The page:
Well, you all had to have seen this coming. Here is round one of the January 29, 2022, snowstorm photos. Like any great bout, this will likely go several rounds.
I never did post this photo of a siskin that visited a few weeks ago. It showed up on the same day that the purple finch did. The finch stayed for only about an hour, while this siskin remained for a few days before disappearing. Here’s the story regarding those visits.
Here are a few more recent shots from this fall …
A Day on Merganser Lake XXII
Here’s a stately photo of a female red-bellied woodpecker. Males have red extending mullet-style from behind the bill all of the way down the lower neck area. Females have less red, such as this one. A photo of a male is included at the bottom of this post for comparison.
Many people call these red-headed woodpeckers, but that name is taken by another woodpecker that truly has an all red head. Red-headed woodpeckers are not seen often in New England. Red-bellied woodpeckers are now common in southern New England and working their way up north.
(Repeat text for context: I’m running out of COVID-19 lockdown themes so from now until things get back to some semblance of normalcy, I will simply post my best photo from the previous day. You could say it fits because of its uncertainty and challenge. I’ll call the series “A Day on Merganser Lake,” even though that’s not the real name of the lake I live near in southwestern Connecticut, it’s just a nod to my favorite duck family.)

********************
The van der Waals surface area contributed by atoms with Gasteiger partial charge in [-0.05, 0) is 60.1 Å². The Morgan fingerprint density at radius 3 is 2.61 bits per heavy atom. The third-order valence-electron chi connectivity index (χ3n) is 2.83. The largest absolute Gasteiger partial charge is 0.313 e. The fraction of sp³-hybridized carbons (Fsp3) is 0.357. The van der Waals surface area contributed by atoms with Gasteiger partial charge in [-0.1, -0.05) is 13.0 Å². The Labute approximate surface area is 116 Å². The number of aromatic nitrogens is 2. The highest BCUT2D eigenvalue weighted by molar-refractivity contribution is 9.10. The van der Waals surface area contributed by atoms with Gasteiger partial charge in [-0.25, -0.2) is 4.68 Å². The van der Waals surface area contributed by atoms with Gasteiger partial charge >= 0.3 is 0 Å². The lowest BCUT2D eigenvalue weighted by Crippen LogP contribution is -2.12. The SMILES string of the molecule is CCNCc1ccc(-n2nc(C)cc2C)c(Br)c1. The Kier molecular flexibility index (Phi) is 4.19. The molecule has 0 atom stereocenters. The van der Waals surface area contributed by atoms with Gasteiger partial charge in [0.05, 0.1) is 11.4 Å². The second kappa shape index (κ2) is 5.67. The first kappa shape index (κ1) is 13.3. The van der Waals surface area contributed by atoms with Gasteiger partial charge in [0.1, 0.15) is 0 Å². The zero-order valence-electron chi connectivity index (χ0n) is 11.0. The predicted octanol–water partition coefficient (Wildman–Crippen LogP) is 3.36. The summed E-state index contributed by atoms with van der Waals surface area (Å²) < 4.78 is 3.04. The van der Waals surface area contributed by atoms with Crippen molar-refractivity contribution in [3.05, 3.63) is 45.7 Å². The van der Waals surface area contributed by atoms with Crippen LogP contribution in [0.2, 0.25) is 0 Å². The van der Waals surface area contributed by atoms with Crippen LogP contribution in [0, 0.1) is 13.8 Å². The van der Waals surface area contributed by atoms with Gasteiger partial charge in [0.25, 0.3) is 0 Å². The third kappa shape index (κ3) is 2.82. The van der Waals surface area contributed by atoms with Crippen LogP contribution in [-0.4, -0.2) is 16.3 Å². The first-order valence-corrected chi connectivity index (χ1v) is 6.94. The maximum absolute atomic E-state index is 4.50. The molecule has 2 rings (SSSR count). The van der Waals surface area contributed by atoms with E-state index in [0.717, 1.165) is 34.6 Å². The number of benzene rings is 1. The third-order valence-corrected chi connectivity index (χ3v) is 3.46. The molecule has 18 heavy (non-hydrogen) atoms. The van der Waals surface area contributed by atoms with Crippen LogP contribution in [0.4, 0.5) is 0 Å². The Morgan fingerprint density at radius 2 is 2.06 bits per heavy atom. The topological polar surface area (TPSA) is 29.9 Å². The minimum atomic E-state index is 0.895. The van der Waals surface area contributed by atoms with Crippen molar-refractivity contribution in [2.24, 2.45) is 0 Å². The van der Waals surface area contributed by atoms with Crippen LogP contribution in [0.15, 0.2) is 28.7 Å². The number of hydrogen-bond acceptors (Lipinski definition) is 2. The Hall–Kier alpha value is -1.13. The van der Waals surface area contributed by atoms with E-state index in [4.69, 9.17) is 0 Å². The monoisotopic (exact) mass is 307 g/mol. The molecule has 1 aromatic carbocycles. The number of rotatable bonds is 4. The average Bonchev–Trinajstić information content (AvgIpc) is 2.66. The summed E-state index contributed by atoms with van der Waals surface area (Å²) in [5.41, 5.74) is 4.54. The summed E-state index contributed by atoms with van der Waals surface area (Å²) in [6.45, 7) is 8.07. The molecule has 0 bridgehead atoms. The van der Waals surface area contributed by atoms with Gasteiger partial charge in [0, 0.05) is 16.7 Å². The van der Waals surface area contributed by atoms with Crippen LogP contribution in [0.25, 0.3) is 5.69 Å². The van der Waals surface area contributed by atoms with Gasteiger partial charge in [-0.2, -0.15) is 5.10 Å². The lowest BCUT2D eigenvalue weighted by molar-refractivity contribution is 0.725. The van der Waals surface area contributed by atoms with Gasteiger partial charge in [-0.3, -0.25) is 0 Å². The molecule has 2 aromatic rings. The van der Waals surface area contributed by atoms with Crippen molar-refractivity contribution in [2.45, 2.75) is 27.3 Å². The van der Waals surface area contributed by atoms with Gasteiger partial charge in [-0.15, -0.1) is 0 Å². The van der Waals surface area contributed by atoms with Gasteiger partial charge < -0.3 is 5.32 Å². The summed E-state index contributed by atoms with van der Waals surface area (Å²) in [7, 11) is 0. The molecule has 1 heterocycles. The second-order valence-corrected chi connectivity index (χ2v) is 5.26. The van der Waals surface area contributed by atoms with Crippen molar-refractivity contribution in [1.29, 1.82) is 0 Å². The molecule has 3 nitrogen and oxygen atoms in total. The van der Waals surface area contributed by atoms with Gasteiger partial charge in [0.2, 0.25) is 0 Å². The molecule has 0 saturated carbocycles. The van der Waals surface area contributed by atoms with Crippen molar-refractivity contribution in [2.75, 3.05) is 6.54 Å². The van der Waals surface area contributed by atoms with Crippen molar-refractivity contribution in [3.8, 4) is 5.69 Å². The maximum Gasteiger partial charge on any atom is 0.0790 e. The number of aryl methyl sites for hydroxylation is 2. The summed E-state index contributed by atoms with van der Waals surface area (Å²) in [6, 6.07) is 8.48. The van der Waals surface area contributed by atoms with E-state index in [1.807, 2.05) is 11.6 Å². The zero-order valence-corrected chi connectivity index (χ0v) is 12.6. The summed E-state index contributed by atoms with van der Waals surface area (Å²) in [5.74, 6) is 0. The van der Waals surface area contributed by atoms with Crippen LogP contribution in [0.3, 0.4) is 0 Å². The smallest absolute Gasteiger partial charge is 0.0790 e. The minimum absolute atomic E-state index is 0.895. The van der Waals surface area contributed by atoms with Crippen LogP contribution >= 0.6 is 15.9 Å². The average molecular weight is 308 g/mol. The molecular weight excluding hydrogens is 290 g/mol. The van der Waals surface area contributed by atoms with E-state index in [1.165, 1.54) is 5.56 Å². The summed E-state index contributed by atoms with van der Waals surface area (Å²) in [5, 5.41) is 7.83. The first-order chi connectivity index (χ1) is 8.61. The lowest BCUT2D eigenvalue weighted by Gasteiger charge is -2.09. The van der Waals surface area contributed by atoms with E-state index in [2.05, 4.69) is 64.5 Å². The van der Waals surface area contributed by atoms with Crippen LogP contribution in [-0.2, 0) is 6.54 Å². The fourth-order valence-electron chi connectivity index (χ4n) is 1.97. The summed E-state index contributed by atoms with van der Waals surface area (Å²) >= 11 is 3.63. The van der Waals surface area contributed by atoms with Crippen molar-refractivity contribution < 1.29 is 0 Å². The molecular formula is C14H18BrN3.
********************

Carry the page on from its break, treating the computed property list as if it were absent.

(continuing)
For a cold February day, it’s been a pretty good day at the feeder. In all, 14 species showed up already and it’s not even noon. The pileated woodpecker was in the side yard, not at the feeders. I took the photo through a dirty, hence the poor quality. Here’s some photographic evidence of the busy day: Continue reading
As promised, another snowy bird photo taken during this three-day stretch of overnight snow. “There will be more, lots more.” (An obscure line from my favorite movie, The Jerk.)
The weather app on the phone said the temperature was 0 degrees (yes, as in zero). It was New Year’s Day, though, so no excuses: I had to take that walk I promised myself I’d take.
As soon as I walked out the door I heard a loud knocking that I strongly suspected was a pileated woodpecker. A quick glance in the direction of the knocking and my suspicion was confirmed. A female pileated woodpecker banged away at a dead tree in the backyard (well, technically not my backyard, but open space that abuts my backyard.)
First bird of 2018 is a pileated woodpecker. Not bad at all.
I watched the crow-sized woodpecker for several minutes and snapped photos until my “shooting” hand froze. That didn’t take long.
I moved on to give the woodpecker some peace and quiet on this frigid day.
The rest of the walk was rather uneventful, but I did see three other types of Continue reading
I wrote a few weeks ago about Blue Jays and how they love whole peanuts. They literally wait on nearby branches waiting for me to put some down on the platform feeder.
Now the Blue Jays have competition. A male Red-bellied Woodpecker discovered the peanut station and visits daily to take as many peanuts as I’ll put out there.
Here’s a few more photos of the Red-bellied Woodpecker.
And click here for the follow up post with more photos
Here’s my latest For the Birds column that appeared in last week’s The Hour (Norwalk, Ct) and this week’s The Keene (N.H.) Sentinel. It is about the northward movement of the territory of the Red-bellied Woodpecker, a large and handsome woodpecker that has been common in southern New England but scarce in middle New England. That seems to be changing.